Desperate Object Catch

Sometimes, it's not gunfire that sends a hero desperately dropping prone. Sometimes, they'll do it to intercept an object that absolutely must not strike the floor. Maybe a cornered villain just tossed a vial of The Plague in an attempted mass Taking You with Me. Maybe an explosive's detonator got dropped in the struggle to subdue a bomber, and contact with the ground could trip its trigger. Maybe it's a Macguffin that's needed to defeat the Big Bad, and one hero must throw it to another if it's to be activated in time. Or maybe it's just a Priceless Ming Vase that tips over and will shatter unless it's caught. Whatever the case, it's down to a quick-acting character's reflexes to intercept the item and save the day.

Sometimes Played for Laughs by having a character catch a non-essential falling object with just as much drama as if the situation were life and death, even if all that's at risk is a nice clean floor. Occasionally subverted when the thrown object turns out to be harmless, as when Drill Sergeant Nasty tosses a dud grenade at trainees to watch how they react.

Sister trope to Catch a Falling Star, when it's a falling character that has to be caught in mid-plummet. Sometimes the follow-up of a Dramatic Drop, and a potential finale for many Sports Stories. A common complication during a "Mission: Impossible" Cable Drop. Dish Dash is a mass comedy version.

Likely to be shown in Slo Mo and to overlap with Diving Save.


Anime and Manga
  • Pokemon Ranger And The Temple Of The Sea. While May and the Phantom are struggling over the container holding the Manaphy egg, its lid is pulled open and the egg flies into the air. May runs after it and dives to catch it, ending up face down on the ground.

  • In Bookhunter, Library Police Detective Bay pursues the thief "Kettle Stitch" across rooftops as she tries to get away with a priceless (stolen) antique book. When Kettle Stitch misses a jump and falls, Bay improvises a Building Swing to save the book.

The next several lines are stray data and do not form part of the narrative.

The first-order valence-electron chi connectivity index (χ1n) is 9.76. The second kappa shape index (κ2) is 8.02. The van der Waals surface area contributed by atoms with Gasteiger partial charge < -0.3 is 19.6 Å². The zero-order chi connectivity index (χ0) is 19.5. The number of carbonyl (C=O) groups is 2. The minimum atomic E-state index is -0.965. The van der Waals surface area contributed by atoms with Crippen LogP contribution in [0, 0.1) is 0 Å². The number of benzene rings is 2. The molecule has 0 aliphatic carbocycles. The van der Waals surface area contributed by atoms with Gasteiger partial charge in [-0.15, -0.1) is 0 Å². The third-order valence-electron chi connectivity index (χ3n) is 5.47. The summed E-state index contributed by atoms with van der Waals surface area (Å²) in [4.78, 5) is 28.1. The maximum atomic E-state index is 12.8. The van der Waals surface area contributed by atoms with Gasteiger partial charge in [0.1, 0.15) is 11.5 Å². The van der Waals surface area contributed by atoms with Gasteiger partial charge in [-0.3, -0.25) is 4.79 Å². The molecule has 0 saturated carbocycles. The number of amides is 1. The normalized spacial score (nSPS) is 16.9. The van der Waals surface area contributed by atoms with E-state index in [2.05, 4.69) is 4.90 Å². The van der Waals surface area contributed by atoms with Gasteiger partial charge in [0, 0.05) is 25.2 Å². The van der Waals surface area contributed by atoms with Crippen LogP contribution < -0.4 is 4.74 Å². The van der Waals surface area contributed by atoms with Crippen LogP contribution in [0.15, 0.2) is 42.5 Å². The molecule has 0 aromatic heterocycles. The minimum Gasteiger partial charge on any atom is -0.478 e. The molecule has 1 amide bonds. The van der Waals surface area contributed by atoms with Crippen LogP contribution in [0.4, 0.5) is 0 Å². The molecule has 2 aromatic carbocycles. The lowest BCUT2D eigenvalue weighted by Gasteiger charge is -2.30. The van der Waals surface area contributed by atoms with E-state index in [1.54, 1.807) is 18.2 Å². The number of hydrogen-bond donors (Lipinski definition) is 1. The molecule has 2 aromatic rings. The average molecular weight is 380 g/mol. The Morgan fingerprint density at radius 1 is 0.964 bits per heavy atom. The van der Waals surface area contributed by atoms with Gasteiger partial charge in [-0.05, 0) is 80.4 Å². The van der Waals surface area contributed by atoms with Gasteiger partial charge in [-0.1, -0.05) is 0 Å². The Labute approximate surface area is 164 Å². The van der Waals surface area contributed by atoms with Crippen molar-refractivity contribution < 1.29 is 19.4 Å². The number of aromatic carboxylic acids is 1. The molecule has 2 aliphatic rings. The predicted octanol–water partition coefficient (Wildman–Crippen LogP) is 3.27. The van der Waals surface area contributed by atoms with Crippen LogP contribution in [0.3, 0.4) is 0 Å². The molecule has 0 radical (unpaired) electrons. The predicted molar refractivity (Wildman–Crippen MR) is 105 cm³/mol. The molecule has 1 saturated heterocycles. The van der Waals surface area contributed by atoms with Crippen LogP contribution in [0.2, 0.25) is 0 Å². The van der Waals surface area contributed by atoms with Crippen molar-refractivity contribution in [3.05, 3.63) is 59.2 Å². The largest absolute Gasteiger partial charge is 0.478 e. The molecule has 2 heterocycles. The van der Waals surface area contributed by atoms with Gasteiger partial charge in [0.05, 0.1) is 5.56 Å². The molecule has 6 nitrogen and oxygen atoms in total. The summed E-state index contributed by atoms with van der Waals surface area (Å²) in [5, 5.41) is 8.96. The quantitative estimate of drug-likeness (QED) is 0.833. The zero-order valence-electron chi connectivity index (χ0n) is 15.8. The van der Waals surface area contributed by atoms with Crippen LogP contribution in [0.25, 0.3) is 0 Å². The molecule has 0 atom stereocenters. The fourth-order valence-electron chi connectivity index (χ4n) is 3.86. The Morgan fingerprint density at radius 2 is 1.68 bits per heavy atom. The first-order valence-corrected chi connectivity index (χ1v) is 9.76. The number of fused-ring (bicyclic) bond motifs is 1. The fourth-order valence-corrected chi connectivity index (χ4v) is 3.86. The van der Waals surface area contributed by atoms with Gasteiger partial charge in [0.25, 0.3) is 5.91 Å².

Film - Animated

Film - Live-Action
  • During the climax of Teenage Mutant Ninja Turtles III, the villain attempts to throw the time-traveling scepter off a roof while he escapes, which would trap the turtles in feudal Japan if it breaks. Mikey grabs the scepter, but almost falls off the roof until the other three turtles manage to pull him back up.
  • In The Dark Crystal, Kira throws the Shard to Jen just before she's stabbed so he can heal the Crystal when the three suns align.
  • In I Robot, Sonny throws the canister of nanites to Spooner, allowing the police detective to deactivate Big Bad V.I.K.I. while the robot saves Calvin.
  • One of the Beethoven sequels had this gag, with the titular dog ending up in a posh mansion. One of the servants sees a streamer of drool dropping from his mouth and does a diving save to keep it from hitting the floor. (As I recall, it lands on his face.)
  • An early demonstration of Peter's super-reflexes in Spider-Man has him catching a flung lunch tray, complete with all its scattering contents, in about one second. Not life or death, but it does spare Mary Jane from being spattered with food, which is pretty important to Peter.
  • Airplane II: The Sequel. One of the passengers aboard the Lunar Shuttle has brought a bomb on board. During a struggle the bomb is thrown up into the air and a dog jumps into the air to catch it before it hits the floor and detonates.
  • In Rush Hour, during a shootout at an exhibition of ancient Chinese art, one of the mooks tries to knock over a very large artifact. Detective Lee catches it, gets kicked several times while keeping it from falling, manages to get back up, set the piece back level... just in time for a stray gunshot to shatter it.
  • Symbologist Robert Langdon holds a cryptex while Sir Leigh Teabing points a revolver at him in The Da Vinci Code. Langdon simply flings the cryptex to one side. Teabing makes a desperate effort to catch it but, being lame, fails. Teabing is left in tears as vinegar runs through his fingers, certain that the cryptex's failsafe is dissolving the papyrus note inside, destroying a critical clue to the location of the Holy Grail.
  • The Harry Potter franchise has a situation in Order of the Phoenix, in which the baddies try to catch the object. The prophecy everyone is after is confined in a glass globe that's about to hit the floor. Lucius Malfoy makes a desperate grab for it but misses and it shatters.
  • In Casper, Cat lunges to catch the glass bottle of red substance that could bring Casper back to life. She catches it just in time, complete with slo-mo.
  • In the scifi war movie Final Encounter, Stoner is cornered by enemy troops on the opposite side of a corridor from Southerland. He makes a Heroic Sacrifice by throwing a critical MacGuffin to his companion, fatally exposing himself to enemy fire.
  • In Risky Business, Guido the pimp throws Joel's mom's crystal egg award at Joel, so Joel has to catch it so it doesn't break.
  • Return to Oz: Scarecrow saves a green vase in the Nome King's collapsing ornament room. Good thing too; the vase was Jack Pumpkinhead and Bilina.